Richard Hannay has just returned to England after working for years abroad, perhaps as a spy, and wants some respite from the nights he’s spent alone reading in his small London bed-sitter. Looking for some mindless amusement, he opts to attend a music hall, London’s form of vaudeville. One of the acts is Mr. Memory who allegedly learns 500 new bits of information every day and stores them among the myriad facts he’s collected previously.
Hannay gets into the mood of the music hall and even asks Mr. Memory a question, one he answers correctly, leading to the vaudevillian bowing in delight and saying multiple “thank you’s” to his enthusiastic audience.
During applause for Mr. Memory, gunshots ring out, muffled by the cheers but noticed by Hannay and an intriguing woman in another box of the theater. The woman is nervous and claims to be in need of protection. She seeks it from Hannay and asks if he will let her stay at his flat, a request to which Hannay agrees. This is Britain 1935, so no hanky-panky ensues, but in the morning, Hannay finds the woman has been murdered, presumably by two men she showed him eyeing the apartment from a lamppost across the road.
The woman told Hannay the men are Axis agents who want to steal strategic defense plans to which they believe the woman has access. Authorities are not interested in the two men or Hannay’s story about espionage. They accuse him of the woman’s death and place him under arrest. He escapes but is forced to go on the run. Since his peace has been disturbed, and he is doomed to be fugitive, he decides to see if the woman’s story has merit and heads to an odd corner of Scotland, close to the moors, of course, to thwart the spy ring and save England. Rule Britannia!!!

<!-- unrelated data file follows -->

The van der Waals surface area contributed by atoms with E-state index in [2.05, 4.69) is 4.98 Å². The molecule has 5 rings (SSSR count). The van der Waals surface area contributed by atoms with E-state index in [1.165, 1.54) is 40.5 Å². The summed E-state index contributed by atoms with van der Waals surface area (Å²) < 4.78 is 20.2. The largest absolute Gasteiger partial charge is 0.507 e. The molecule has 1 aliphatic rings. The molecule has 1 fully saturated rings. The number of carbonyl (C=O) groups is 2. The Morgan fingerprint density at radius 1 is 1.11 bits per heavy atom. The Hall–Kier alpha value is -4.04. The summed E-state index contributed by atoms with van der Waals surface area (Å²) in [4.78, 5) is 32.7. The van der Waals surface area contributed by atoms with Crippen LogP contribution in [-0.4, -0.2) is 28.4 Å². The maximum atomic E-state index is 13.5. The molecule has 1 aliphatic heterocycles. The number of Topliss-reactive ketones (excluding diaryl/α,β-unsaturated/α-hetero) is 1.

Hitchcock, Barlow, and Pfeiffer all find comedy in the Hannay’s circuitous journey to Scotland’s rugged terrain and the interesting, bumbling, or quirky characters he meets en route.
Pfeiffer milks Barlow’s script for every ounce of farce in it, then adds some clotted cream of his own to make matters more hectic and more rollicking. The clothing, accents, facial appliances, and other elements that define the characters is extreme. Only Hannay and some of the more sophisticated women played by Perrier are allowed to don normal dress or speak in tones that don’t smack of Monty Python, Sid Caesar, Alec Guinness, and Joan Greenwood.
Altman and Pacek are at liberty to clown at will and look as if they were told the bigger and more drawn out their antics, the better.
Barlow assists Pfeiffer by calling the jack-of-all-characters Altman and Pacek play Clown #1 and Clown #2.